Demonstrators organized a caravan outside the Hays County Historic Courthouse and Law Enforcement Center June 30 demanding the release of pretrial detainees from jail amid the COVID-19 pandemic.
The demonstration, organized by Karen Muñoz and Tomas Diaz de Leon, was in response to reports of inmates diagnosed with COVID-19 in the county facility. As of June 24, the jail reports 30 inmates with the virus and 37 awaiting test results.
Prior to the caravan, demonstrators met at Eddie Durham Park in San Marcos, placing signs, balloons and posters advocating for the release of inmates on their vehicles and discussing the day’s course of action.
The caravan then gathered and traveled to the courthouse—during the same time a weekly County Commissioners Court meeting took place—where demonstrators drove around the building numerous times repeatedly honking their horns. It proceeded to the county jail, where they continued honking their horns while driving around the building parking lot. The group completed the demonstration after returning to the courthouse one final time.
Muñoz, de Leon and others, who said the caravan was about raising awareness for inmates at severe risk of contracting COVID-19, said they demand Hays County Sheriff Gary Cutler ask the Commissioners Court to grant him the authority to release inmates as necessary during the pandemic, release all detainees from Hays County Jail, public transparency and more.
“People keep acting like the [Hays County jail] is a prison,” Muñoz said. “What we’re asking is for [the county] to treat people who haven’t even been convicted [of a crime] like humans.”
de Leon said knowing there are inmates, who have not been to trial yet, sitting in the jail during the pandemic makes him angry.
“There’s no reason that they need to be in the jail,” de Leon said. “Again, that’s just putting them more at risk than they already are of catching COVID-19.”
In response to the caravan demonstration, Hays County Sheriff’s Office Public Information Officer Dennis Gutierrez said the office “has nothing to do with releasing the people”, adding they would need a court order from a criminal court to release inmates or the inmates would have to post bond. He said the Commissioners Court does not have the authority to request that the sheriff release people.
In an earlier email to The Star from Gutierrez regarding the jail’s safety and mask policy, he stated officers and inmates are provided with masks; medical personnel and corrections staff have spoken to the inmates and have advised them of the importance of donning the masks; inmates have the option of wearing masks when they are in their housing area; and officers are required to wear masks in the secure area of the jail facility.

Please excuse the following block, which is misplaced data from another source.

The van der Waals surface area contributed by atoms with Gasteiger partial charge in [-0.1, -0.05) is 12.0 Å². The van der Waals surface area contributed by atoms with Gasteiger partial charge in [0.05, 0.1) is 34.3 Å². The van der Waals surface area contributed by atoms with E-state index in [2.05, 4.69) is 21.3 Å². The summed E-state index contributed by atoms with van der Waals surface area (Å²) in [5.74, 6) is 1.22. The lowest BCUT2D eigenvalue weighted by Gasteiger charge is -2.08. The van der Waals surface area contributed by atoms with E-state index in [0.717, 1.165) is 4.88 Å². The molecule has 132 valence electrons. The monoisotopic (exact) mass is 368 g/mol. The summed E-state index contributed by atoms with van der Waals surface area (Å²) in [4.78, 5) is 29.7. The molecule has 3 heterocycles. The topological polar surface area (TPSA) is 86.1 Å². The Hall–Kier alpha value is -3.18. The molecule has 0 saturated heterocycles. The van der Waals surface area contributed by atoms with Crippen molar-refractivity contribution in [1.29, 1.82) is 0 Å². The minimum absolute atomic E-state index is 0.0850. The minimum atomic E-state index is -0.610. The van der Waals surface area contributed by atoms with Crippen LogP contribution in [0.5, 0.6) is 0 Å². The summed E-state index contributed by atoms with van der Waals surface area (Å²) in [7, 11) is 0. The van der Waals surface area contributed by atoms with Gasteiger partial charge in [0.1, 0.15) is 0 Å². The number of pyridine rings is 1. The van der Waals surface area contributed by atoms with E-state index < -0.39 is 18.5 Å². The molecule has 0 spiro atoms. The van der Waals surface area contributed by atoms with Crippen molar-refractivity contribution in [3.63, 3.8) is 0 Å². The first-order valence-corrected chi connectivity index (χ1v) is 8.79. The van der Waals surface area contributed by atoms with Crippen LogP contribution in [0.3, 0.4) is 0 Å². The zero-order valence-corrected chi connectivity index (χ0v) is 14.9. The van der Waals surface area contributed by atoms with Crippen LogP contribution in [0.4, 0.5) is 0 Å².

Gutierrez said inmates were provided with literature on handwashing, cleaning supplies (including hand sanitizer) and other resources to keep them safe. He said the jail began mass testing throughout the facility, tests are still pending and the facility will update the public on the most recent numbers as soon as July 1.
In response to the jail stating it provided inmates masks, Thomas Just, an attorney for some inmates in the jail, said, to date, those he represents have not received masks.
“Let me put this politely: The statement by [Gutierrez]—those were lies,” Just said. “When [inmates] ask for [a mask], they’re told that they have to fill out an application; when they ask for an application, they’re told they have to be showing active signs of symptoms of COVID-19. I am not aware of a single [inmate] at this point who has been given a mask.”
Just said he visited the jail in recent weeks and saw “none” of the [inmates] with masks and “a lot” of guards, with no masks, not social distancing. He said he is filing habeas motions and working to get bond reductions where possible.
“Certain prosecutors are adding extra charges right now and setting the bonds at sky-high, nose bleed amounts,” Just said. “My clients are poor; they don’t have half-a-million dollars laying around; I’m just basically doing everything I can to get my clients out of jail because I have no hope of realistically trying to get [Cutler] to shape up and do what’s right here—that’s a lost cause.”
In the meantime, Muñoz said she and others will continue to push their comprehensive demands and encourage people to use whatever means necessary to incite change.
“We’re going to make sure they hear us,” Muñoz said. “I don’t know what that means yet, but if they don’t listen then obviously our [efforts] are going to have to escalate.”